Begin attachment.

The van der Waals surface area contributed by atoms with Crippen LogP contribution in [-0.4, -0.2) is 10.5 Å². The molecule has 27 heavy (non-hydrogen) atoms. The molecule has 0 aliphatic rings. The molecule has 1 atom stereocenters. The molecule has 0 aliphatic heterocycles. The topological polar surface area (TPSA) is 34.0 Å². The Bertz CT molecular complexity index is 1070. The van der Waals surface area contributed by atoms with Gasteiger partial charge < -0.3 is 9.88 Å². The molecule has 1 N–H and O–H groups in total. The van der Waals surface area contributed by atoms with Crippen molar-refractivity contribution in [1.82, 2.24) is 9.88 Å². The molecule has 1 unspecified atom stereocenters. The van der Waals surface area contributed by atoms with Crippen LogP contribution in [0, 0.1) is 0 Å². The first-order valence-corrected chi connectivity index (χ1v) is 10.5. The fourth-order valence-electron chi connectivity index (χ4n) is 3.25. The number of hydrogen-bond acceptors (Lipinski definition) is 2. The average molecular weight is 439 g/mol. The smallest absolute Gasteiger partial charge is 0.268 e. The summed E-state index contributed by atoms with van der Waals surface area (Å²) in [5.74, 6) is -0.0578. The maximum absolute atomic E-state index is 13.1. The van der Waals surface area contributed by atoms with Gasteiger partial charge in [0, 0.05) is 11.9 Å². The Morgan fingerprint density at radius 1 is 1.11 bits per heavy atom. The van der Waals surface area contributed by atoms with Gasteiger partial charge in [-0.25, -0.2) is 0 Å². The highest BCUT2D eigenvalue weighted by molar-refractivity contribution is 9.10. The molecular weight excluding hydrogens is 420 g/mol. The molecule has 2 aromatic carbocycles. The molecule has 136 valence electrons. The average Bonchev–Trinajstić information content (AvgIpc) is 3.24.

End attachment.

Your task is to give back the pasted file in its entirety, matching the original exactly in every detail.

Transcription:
The van der Waals surface area contributed by atoms with Crippen LogP contribution in [-0.4, -0.2) is 10.5 Å². The molecule has 27 heavy (non-hydrogen) atoms. The molecule has 0 aliphatic rings. The molecule has 1 atom stereocenters. The molecule has 0 aliphatic heterocycles. The topological polar surface area (TPSA) is 34.0 Å². The Bertz CT molecular complexity index is 1070. The van der Waals surface area contributed by atoms with Gasteiger partial charge < -0.3 is 9.88 Å². The molecule has 1 N–H and O–H groups in total. The van der Waals surface area contributed by atoms with Crippen molar-refractivity contribution in [1.82, 2.24) is 9.88 Å². The molecule has 1 unspecified atom stereocenters. The van der Waals surface area contributed by atoms with Crippen LogP contribution in [0, 0.1) is 0 Å². The first-order valence-corrected chi connectivity index (χ1v) is 10.5. The fourth-order valence-electron chi connectivity index (χ4n) is 3.25. The number of hydrogen-bond acceptors (Lipinski definition) is 2. The average molecular weight is 439 g/mol. The smallest absolute Gasteiger partial charge is 0.268 e. The summed E-state index contributed by atoms with van der Waals surface area (Å²) in [5.74, 6) is -0.0578. The maximum absolute atomic E-state index is 13.1. The van der Waals surface area contributed by atoms with Gasteiger partial charge in [0, 0.05) is 11.9 Å². The Morgan fingerprint density at radius 1 is 1.11 bits per heavy atom. The van der Waals surface area contributed by atoms with Gasteiger partial charge in [-0.25, -0.2) is 0 Å². The highest BCUT2D eigenvalue weighted by molar-refractivity contribution is 9.10. The molecular weight excluding hydrogens is 420 g/mol. The molecule has 2 aromatic carbocycles. The molecule has 136 valence electrons. The average Bonchev–Trinajstić information content (AvgIpc) is 3.24.